Vaiko at top court door for Farooq Abdullah
MDMK leader Vaiko on Wednesday moved a habeas corpus plea seeking a directive from the Supreme Court to produce before it former Jammu and Kashmir chief minister Farooq Abdullah, said to be under house arrest since the government moved to scrap the state’s special status.
A habeas corpus petition is a legal recourse to bring a person, whose whereabouts are not known, before the Supreme Court or a high court, as the case may be.
In this case, Vaiko has moved the Supreme Court under Article 32 for the enforcement of his and Farooq’s fundamental rights under Article 19(1)(a), which relates to freedom of speech and expression; Article 21 (life and liberty) and Article 22 (protection against illegal arrest or detention).
The petition, filed through advocate Lakshmi Ramamurthy, has not yet been listed for a formal hearing.
Vaiko, in his plea, has said Farooq is scheduled to be in Chennai on September 15 to attend celebrations to mark the birth anniversary of Dravidian movement founder and former Tamil Nadu chief minister C.N. Annadurai.
The Rajya Sabha MP said Farooq had agreed to take part in the celebrations but his participation has become uncertain now.
Farooq has been under house arrest in Srinagar since early August, when the lockdown in the Valley began as the government moved to revoke Kashmir’s special status under Article 370 and split the state into two Union Territories.
Two other former chief ministers — Omar Abdullah and Mehbooba Mufti — are in detention too, as are dozens of other Valley leaders.
Vaiko said he has been organising the annual meet for several years and leaders from across the political spectrum have attended the event in the “spirit of peaceful, democratic” debate and discussion to “strengthen the unity and integrity of India”.
But despite his efforts, the Marumalarchi Dravida Munnetra Kazhagam (MDMK) founder said, he has been unable to contact Farooq.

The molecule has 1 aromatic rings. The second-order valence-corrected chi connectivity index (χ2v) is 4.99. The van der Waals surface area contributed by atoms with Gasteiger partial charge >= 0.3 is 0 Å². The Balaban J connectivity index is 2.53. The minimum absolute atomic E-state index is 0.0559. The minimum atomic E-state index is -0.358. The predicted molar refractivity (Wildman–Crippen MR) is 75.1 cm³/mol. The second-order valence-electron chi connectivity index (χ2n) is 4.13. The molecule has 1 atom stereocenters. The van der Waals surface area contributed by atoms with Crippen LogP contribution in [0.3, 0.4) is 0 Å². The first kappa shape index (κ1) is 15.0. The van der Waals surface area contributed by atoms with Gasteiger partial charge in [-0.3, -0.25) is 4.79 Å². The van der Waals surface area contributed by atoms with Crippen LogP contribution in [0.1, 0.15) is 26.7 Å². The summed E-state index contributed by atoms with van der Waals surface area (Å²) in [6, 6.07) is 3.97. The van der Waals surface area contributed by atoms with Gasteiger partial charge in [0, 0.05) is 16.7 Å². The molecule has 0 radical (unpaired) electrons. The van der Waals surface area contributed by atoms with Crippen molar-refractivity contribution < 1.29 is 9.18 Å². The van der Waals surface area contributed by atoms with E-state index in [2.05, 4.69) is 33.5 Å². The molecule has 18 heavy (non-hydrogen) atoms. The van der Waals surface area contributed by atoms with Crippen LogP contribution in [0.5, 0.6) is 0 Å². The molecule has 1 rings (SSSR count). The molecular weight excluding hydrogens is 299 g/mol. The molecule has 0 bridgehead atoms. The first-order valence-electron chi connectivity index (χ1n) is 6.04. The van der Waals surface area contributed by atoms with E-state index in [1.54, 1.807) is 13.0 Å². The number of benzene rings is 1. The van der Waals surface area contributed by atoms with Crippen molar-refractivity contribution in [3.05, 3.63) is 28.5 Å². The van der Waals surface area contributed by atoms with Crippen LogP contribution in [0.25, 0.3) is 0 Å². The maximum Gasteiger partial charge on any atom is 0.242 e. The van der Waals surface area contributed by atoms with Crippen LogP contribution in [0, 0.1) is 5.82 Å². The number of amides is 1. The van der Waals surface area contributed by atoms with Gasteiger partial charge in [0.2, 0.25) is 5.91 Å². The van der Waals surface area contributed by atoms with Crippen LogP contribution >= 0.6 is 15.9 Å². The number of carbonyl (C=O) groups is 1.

“The petitioner vide letter dated 29.08.2019, sought permission of the authorities to allow Dr Farooq Abdullah to travel to Chennai, Tamil Nadu, in order to attend the conference in the interests of freedom of speech and in the spirit of encouraging democratic participation,” Vaiko said.
“However, the respondents (the Centre) have failed to reply to the letter/representation, which by implication is a denial of permission. The actions of the respondents are completely illegal and arbitrary and violative of the right to protection of life and personal liberty, right to protection from arrest and detention and also against the right of free speech and expression, which is the cornerstone of a democratic nation.”
The Dravidian leader also contended that the right to free speech and expression allowed “citizens to effectively take part in the governance of the country”.
The petition said the top court had in the past held that any reasonable restriction on the right to freedom of speech and expression should be narrowly tailored and interpreted in order to maintain the spirit of democracy.
“Therefore, the refusal of the respondents to allow Dr Farooq Abdullah to attend the peaceful and democratic conference organised by the petitioner is illegal and arbitrary and violative of Articles 21, 22 and 19(1)(a),” Vaiko said.